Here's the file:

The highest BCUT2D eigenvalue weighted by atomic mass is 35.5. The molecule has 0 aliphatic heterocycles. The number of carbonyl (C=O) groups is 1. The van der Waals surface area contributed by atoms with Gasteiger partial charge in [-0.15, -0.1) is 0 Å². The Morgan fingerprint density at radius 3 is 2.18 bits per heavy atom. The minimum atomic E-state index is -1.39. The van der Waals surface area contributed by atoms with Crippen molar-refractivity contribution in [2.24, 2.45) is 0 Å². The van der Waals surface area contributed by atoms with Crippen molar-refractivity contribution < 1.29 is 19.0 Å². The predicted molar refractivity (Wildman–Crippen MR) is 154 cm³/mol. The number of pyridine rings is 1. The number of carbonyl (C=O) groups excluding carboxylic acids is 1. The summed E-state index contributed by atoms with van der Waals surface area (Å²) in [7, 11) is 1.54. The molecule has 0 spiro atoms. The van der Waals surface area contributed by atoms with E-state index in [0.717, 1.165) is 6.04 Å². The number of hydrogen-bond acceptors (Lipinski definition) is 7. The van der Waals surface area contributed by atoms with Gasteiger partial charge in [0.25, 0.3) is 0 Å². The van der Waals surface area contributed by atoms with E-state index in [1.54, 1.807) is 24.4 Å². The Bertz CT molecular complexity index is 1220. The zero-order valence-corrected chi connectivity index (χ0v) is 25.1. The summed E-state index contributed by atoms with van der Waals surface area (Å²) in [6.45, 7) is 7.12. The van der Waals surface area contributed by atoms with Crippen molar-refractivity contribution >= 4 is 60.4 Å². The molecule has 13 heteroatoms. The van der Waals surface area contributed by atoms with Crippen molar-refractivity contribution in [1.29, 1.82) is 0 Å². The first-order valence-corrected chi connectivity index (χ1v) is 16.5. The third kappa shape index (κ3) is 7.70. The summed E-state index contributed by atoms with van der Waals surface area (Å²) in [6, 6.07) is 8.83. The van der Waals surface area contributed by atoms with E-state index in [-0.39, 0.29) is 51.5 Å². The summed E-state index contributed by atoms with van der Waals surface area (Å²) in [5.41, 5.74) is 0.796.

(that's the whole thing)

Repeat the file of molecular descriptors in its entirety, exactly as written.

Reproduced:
The highest BCUT2D eigenvalue weighted by atomic mass is 35.5. The molecule has 0 aliphatic heterocycles. The number of carbonyl (C=O) groups is 1. The van der Waals surface area contributed by atoms with Gasteiger partial charge in [-0.15, -0.1) is 0 Å². The Morgan fingerprint density at radius 3 is 2.18 bits per heavy atom. The minimum atomic E-state index is -1.39. The van der Waals surface area contributed by atoms with Crippen molar-refractivity contribution in [2.24, 2.45) is 0 Å². The van der Waals surface area contributed by atoms with Crippen molar-refractivity contribution < 1.29 is 19.0 Å². The predicted molar refractivity (Wildman–Crippen MR) is 154 cm³/mol. The number of pyridine rings is 1. The number of carbonyl (C=O) groups excluding carboxylic acids is 1. The summed E-state index contributed by atoms with van der Waals surface area (Å²) in [7, 11) is 1.54. The molecule has 0 spiro atoms. The van der Waals surface area contributed by atoms with E-state index in [0.717, 1.165) is 6.04 Å². The number of hydrogen-bond acceptors (Lipinski definition) is 7. The van der Waals surface area contributed by atoms with Gasteiger partial charge in [0.25, 0.3) is 0 Å². The van der Waals surface area contributed by atoms with E-state index in [1.54, 1.807) is 24.4 Å². The Bertz CT molecular complexity index is 1220. The zero-order valence-corrected chi connectivity index (χ0v) is 25.1. The summed E-state index contributed by atoms with van der Waals surface area (Å²) in [6.45, 7) is 7.12. The van der Waals surface area contributed by atoms with Crippen molar-refractivity contribution >= 4 is 60.4 Å². The molecule has 13 heteroatoms. The van der Waals surface area contributed by atoms with Crippen molar-refractivity contribution in [1.29, 1.82) is 0 Å². The first-order valence-corrected chi connectivity index (χ1v) is 16.5. The third kappa shape index (κ3) is 7.70. The summed E-state index contributed by atoms with van der Waals surface area (Å²) in [6, 6.07) is 8.83. The van der Waals surface area contributed by atoms with E-state index in [-0.39, 0.29) is 51.5 Å². The summed E-state index contributed by atoms with van der Waals surface area (Å²) in [5.41, 5.74) is 0.796.